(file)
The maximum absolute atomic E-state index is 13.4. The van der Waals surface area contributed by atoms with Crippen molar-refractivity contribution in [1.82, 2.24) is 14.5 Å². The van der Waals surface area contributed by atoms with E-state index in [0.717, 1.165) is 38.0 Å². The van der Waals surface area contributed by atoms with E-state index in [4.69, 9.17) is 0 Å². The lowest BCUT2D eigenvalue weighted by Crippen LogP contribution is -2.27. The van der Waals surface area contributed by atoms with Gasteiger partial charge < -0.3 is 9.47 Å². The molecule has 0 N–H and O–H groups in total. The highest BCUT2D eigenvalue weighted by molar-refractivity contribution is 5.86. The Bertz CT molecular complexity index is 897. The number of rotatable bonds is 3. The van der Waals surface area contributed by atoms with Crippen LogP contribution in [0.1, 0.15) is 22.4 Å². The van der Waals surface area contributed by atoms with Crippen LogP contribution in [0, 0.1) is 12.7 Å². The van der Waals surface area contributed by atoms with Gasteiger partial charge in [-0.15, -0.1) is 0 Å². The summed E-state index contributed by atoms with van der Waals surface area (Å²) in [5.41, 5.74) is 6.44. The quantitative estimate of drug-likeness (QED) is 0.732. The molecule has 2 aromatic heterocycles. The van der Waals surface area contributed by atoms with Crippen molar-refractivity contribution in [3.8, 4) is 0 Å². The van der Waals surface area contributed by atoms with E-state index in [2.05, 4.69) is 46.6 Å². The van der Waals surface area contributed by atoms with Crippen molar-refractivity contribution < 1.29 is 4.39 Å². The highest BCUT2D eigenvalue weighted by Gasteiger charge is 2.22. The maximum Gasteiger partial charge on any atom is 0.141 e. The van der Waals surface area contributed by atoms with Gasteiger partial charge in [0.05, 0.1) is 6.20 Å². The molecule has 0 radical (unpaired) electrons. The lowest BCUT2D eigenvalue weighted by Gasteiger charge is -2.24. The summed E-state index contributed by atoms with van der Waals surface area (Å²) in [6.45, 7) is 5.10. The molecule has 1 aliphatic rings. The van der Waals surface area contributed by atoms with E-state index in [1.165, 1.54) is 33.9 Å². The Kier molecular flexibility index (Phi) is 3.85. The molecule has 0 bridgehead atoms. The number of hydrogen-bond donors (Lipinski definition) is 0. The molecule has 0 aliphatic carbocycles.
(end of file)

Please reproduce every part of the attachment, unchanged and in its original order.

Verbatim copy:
The maximum absolute atomic E-state index is 13.4. The van der Waals surface area contributed by atoms with Crippen molar-refractivity contribution in [1.82, 2.24) is 14.5 Å². The van der Waals surface area contributed by atoms with E-state index in [0.717, 1.165) is 38.0 Å². The van der Waals surface area contributed by atoms with E-state index in [4.69, 9.17) is 0 Å². The lowest BCUT2D eigenvalue weighted by Crippen LogP contribution is -2.27. The van der Waals surface area contributed by atoms with Gasteiger partial charge < -0.3 is 9.47 Å². The molecule has 0 N–H and O–H groups in total. The highest BCUT2D eigenvalue weighted by molar-refractivity contribution is 5.86. The Bertz CT molecular complexity index is 897. The number of rotatable bonds is 3. The van der Waals surface area contributed by atoms with Crippen LogP contribution in [0.1, 0.15) is 22.4 Å². The van der Waals surface area contributed by atoms with Crippen LogP contribution in [0, 0.1) is 12.7 Å². The van der Waals surface area contributed by atoms with Gasteiger partial charge in [-0.15, -0.1) is 0 Å². The summed E-state index contributed by atoms with van der Waals surface area (Å²) in [5.41, 5.74) is 6.44. The quantitative estimate of drug-likeness (QED) is 0.732. The molecule has 2 aromatic heterocycles. The van der Waals surface area contributed by atoms with Crippen molar-refractivity contribution in [3.8, 4) is 0 Å². The van der Waals surface area contributed by atoms with E-state index in [2.05, 4.69) is 46.6 Å². The van der Waals surface area contributed by atoms with Crippen molar-refractivity contribution < 1.29 is 4.39 Å². The highest BCUT2D eigenvalue weighted by Gasteiger charge is 2.22. The maximum Gasteiger partial charge on any atom is 0.141 e. The van der Waals surface area contributed by atoms with Gasteiger partial charge in [0.05, 0.1) is 6.20 Å². The molecule has 0 radical (unpaired) electrons. The lowest BCUT2D eigenvalue weighted by Gasteiger charge is -2.24. The summed E-state index contributed by atoms with van der Waals surface area (Å²) in [6.45, 7) is 5.10. The molecule has 1 aliphatic rings. The van der Waals surface area contributed by atoms with E-state index in [1.165, 1.54) is 33.9 Å². The Kier molecular flexibility index (Phi) is 3.85. The molecule has 0 bridgehead atoms. The number of hydrogen-bond donors (Lipinski definition) is 0. The molecule has 0 aliphatic carbocycles.